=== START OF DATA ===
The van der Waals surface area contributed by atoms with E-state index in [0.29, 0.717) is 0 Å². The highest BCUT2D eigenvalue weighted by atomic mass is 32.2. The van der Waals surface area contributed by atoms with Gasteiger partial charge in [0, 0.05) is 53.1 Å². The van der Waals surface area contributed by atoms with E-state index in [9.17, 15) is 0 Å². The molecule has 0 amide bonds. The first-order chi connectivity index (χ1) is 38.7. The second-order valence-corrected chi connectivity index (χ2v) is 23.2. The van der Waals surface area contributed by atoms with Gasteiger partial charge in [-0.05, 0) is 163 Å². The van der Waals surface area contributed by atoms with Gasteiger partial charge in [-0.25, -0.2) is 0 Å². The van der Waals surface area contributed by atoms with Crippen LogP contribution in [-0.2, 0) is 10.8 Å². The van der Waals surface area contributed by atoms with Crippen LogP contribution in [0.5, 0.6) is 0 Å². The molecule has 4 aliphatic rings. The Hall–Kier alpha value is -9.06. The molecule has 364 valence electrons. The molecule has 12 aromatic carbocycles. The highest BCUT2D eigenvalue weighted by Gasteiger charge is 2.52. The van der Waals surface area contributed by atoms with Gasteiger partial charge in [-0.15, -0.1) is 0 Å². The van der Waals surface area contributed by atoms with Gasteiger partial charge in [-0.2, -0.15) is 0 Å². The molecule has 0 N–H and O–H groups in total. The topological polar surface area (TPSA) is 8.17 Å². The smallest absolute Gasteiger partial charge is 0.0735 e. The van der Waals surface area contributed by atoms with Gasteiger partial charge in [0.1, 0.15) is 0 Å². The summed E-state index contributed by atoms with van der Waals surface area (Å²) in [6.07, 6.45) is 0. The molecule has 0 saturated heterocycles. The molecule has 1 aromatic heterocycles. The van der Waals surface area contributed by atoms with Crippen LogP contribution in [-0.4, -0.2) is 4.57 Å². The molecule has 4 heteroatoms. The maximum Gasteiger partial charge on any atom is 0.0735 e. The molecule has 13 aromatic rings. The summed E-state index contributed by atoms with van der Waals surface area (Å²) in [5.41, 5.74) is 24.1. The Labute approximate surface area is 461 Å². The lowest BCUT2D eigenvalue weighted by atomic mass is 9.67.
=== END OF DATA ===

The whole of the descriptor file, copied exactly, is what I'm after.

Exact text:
The van der Waals surface area contributed by atoms with E-state index in [0.29, 0.717) is 0 Å². The highest BCUT2D eigenvalue weighted by atomic mass is 32.2. The van der Waals surface area contributed by atoms with Gasteiger partial charge in [0, 0.05) is 53.1 Å². The van der Waals surface area contributed by atoms with E-state index in [9.17, 15) is 0 Å². The molecule has 0 amide bonds. The first-order chi connectivity index (χ1) is 38.7. The second-order valence-corrected chi connectivity index (χ2v) is 23.2. The van der Waals surface area contributed by atoms with Gasteiger partial charge in [-0.05, 0) is 163 Å². The van der Waals surface area contributed by atoms with Gasteiger partial charge in [-0.25, -0.2) is 0 Å². The van der Waals surface area contributed by atoms with Crippen LogP contribution in [-0.2, 0) is 10.8 Å². The van der Waals surface area contributed by atoms with Crippen LogP contribution in [0.5, 0.6) is 0 Å². The molecule has 4 aliphatic rings. The Hall–Kier alpha value is -9.06. The molecule has 364 valence electrons. The molecule has 12 aromatic carbocycles. The highest BCUT2D eigenvalue weighted by Gasteiger charge is 2.52. The van der Waals surface area contributed by atoms with Gasteiger partial charge in [-0.15, -0.1) is 0 Å². The van der Waals surface area contributed by atoms with Gasteiger partial charge in [-0.2, -0.15) is 0 Å². The molecule has 0 N–H and O–H groups in total. The topological polar surface area (TPSA) is 8.17 Å². The smallest absolute Gasteiger partial charge is 0.0735 e. The van der Waals surface area contributed by atoms with Gasteiger partial charge in [0.1, 0.15) is 0 Å². The summed E-state index contributed by atoms with van der Waals surface area (Å²) in [6.07, 6.45) is 0. The molecule has 0 saturated heterocycles. The molecule has 1 aromatic heterocycles. The van der Waals surface area contributed by atoms with Crippen LogP contribution in [-0.4, -0.2) is 4.57 Å². The molecule has 4 heteroatoms. The maximum Gasteiger partial charge on any atom is 0.0735 e. The molecule has 13 aromatic rings. The summed E-state index contributed by atoms with van der Waals surface area (Å²) in [5.41, 5.74) is 24.1. The Labute approximate surface area is 461 Å². The lowest BCUT2D eigenvalue weighted by atomic mass is 9.67.